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Wednesday, July 19, 2006

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Bob

I don't suppose the discrepancy between the number of clinical trials, etc, between ASC and ESC therapies has anything to do with the relative availability of funding, or the progressive degradation and contamination of the "permitted" ESC lines?

I also have a question that I hope someone can answer: is it possible to develop therapies for neurological disorders from ASC? If so, about how many of the 1175 ASC clinical trials are aimed at neurological treatments?

Thanks.

Christopher Fotos

There's all the funding in the world available for embryonic stem cell research--just not federal funds, other than the old stem-cell lines. I'm not in favor of that research or the funding that supports it, but presumably if it were such a promising idea embryonic researchers would be gagging on all the funding.

As for neurological disorders, I know that some ASC work has been in this area, but I can't say exactly how much. There have been some promising results with disorders like Parkinson's disease, but I believe in some of the more prominent cases, like a doctor who testified at a Senate hearing a few years ago, the effectiveness was only temporary. Here's a piece by Wesley Smith last year at NRO on some success:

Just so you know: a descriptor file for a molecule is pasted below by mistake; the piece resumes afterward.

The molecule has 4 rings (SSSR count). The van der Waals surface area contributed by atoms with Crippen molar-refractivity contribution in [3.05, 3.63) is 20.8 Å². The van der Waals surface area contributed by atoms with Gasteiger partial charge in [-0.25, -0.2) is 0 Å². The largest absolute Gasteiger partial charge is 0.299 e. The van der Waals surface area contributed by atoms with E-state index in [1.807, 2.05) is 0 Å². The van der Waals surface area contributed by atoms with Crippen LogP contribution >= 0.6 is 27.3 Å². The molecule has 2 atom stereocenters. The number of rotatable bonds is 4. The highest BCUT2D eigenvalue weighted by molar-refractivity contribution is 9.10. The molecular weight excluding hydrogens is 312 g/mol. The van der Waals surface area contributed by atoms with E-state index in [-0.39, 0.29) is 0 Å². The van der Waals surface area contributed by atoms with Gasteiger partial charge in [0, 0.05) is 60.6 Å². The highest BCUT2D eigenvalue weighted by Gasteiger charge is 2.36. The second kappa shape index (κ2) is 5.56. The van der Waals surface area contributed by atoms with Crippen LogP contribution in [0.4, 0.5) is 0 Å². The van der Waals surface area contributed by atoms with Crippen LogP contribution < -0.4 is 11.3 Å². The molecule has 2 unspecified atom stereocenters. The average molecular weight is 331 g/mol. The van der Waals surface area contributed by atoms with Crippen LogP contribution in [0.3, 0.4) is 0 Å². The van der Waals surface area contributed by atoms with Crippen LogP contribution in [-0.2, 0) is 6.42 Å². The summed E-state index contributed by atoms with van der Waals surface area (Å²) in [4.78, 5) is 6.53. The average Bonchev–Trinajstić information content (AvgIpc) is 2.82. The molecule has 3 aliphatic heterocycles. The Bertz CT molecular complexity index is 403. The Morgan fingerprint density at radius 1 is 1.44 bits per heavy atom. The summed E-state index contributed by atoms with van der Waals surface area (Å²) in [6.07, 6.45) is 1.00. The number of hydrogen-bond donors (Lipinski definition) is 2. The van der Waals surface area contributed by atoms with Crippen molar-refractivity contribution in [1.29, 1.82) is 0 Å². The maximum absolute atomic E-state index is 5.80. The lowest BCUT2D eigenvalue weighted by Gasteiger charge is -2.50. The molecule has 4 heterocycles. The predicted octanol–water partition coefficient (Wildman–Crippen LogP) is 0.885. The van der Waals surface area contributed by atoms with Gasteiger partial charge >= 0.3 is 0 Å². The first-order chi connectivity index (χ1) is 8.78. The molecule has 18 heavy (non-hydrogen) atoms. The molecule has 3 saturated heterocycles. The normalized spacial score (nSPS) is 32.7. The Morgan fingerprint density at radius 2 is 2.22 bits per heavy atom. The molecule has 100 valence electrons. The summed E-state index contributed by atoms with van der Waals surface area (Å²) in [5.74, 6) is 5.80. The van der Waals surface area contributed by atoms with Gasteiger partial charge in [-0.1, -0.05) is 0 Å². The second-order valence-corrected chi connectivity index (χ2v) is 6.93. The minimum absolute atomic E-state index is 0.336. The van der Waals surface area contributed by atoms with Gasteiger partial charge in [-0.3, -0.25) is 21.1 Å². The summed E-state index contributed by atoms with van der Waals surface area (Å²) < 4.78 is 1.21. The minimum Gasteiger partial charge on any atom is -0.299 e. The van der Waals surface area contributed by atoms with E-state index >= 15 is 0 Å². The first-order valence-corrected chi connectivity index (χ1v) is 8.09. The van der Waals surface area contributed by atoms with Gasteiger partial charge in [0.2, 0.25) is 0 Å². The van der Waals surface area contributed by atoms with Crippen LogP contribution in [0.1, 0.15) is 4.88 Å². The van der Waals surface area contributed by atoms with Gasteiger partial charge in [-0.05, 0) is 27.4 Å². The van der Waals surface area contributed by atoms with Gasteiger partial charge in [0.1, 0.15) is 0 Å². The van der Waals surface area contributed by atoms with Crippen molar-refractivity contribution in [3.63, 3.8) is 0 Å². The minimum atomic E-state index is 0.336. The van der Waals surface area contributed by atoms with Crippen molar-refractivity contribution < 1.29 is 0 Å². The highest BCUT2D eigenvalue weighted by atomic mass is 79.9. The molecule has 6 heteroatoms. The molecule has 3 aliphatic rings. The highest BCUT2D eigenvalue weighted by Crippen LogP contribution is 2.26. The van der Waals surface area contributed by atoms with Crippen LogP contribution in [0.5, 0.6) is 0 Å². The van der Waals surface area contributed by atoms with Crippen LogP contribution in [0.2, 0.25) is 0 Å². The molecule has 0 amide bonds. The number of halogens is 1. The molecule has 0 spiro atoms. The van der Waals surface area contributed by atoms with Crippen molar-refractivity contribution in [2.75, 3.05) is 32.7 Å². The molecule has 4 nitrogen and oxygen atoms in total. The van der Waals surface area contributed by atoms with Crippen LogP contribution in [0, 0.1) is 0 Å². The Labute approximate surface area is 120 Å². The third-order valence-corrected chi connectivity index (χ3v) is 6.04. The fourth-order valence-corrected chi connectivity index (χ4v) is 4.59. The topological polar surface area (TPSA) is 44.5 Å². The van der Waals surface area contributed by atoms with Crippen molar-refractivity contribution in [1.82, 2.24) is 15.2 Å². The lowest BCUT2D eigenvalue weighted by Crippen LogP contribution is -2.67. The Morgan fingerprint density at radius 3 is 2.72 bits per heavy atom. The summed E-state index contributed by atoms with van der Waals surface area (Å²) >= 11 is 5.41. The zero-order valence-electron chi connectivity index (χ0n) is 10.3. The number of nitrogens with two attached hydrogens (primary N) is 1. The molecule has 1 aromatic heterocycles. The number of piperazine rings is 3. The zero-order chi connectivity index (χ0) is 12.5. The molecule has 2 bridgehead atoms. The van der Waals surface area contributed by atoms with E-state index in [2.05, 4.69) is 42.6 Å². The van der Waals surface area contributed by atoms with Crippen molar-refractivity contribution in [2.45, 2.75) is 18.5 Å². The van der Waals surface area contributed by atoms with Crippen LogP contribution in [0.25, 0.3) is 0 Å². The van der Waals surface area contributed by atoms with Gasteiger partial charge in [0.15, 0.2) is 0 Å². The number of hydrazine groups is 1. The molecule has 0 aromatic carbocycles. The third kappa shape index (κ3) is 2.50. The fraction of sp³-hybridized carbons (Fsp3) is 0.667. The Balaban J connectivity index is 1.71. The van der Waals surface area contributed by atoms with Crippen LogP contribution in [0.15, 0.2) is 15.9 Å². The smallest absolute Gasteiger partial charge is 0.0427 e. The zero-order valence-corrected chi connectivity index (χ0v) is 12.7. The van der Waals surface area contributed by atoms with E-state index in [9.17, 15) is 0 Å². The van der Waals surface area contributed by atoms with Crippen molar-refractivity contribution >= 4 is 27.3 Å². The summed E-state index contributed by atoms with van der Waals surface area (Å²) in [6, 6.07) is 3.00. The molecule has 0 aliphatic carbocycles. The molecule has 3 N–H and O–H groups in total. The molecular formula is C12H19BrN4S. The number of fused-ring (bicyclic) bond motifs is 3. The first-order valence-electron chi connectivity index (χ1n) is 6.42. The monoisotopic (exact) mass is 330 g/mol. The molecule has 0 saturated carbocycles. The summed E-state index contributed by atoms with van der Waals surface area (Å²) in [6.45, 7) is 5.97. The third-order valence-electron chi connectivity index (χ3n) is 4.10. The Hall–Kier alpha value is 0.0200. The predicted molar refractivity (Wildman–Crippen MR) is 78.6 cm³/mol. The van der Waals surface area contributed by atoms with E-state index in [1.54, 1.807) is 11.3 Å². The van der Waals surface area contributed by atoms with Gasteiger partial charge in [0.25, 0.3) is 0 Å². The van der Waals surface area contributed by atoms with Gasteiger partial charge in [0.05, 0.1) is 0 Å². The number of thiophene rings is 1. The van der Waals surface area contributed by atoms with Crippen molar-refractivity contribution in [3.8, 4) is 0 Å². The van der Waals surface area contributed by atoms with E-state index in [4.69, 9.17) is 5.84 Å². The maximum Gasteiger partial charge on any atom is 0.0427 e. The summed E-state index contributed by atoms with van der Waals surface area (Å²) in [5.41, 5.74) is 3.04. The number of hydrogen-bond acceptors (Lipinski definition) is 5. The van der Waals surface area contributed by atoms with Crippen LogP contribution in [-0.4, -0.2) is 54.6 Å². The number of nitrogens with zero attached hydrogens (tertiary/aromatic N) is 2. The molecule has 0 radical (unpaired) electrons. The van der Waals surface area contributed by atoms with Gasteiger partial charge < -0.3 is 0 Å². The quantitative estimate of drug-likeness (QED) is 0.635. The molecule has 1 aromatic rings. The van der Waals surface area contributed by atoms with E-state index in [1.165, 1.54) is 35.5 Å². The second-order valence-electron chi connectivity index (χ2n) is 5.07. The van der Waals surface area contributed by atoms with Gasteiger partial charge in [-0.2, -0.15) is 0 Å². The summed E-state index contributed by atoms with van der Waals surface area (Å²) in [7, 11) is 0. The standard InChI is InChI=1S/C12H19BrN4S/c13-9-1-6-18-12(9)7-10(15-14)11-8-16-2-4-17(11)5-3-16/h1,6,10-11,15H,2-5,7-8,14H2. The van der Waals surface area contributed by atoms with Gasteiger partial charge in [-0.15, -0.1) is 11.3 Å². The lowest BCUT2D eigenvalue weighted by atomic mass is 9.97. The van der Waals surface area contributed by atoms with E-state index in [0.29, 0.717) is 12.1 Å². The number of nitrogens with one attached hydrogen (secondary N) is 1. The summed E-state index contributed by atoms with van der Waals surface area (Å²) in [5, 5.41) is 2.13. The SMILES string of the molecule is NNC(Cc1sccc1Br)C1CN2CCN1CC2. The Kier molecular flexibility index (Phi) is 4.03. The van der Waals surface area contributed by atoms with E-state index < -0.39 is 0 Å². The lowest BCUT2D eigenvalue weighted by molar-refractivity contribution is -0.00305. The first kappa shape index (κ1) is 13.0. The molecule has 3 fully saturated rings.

This media pattern was again in evidence in the reporting of two very important research breakthroughs announced within the last two weeks. Unless you made a point of looking for these stories — as I do in my work — you might have missed them. Patients with Parkinson's disease and multiple sclerosis received significant medical benefit using experimental adult-stem-cell regenerative medical protocols. These are benefits that supporters of embryonic-stem-cell treatments have yet to produce widely in animal experiments. Yet adult stem cells are now beginning to ameliorate suffering in human beings....

Here's the story, in case you missed it: A man in his mid-50s had been diagnosed with Parkinson's at age 49. The disease grew progressively, leading to tremors and rigidity in the patient's right arm. Traditional drug therapy did not help.

Stem cells were harvested from the patient's brain using a routine brain biopsy procedure. They were cultured and expanded to several million cells. About 20 percent of these matured into dopamine-secreting neurons. In March 1999, the cells were injected into the patient's brain.

Three months after the procedure, the man's motor skills had improved by 37 percent and there was an increase in dopamine production of 55.6 percent. One year after the procedure, the patient's overall Unified Parkinson's Disease Rating Scale had improved by 83 percent — this at a time when he was not taking any other Parkinson's medication!

That is an astonishing, remarkable success, one that you would have thought would set off blazing headlines and lead stories on the nightly news...

Oddly, no.

Smith also writes about advances in treating MS with bone-marrow stem cells.

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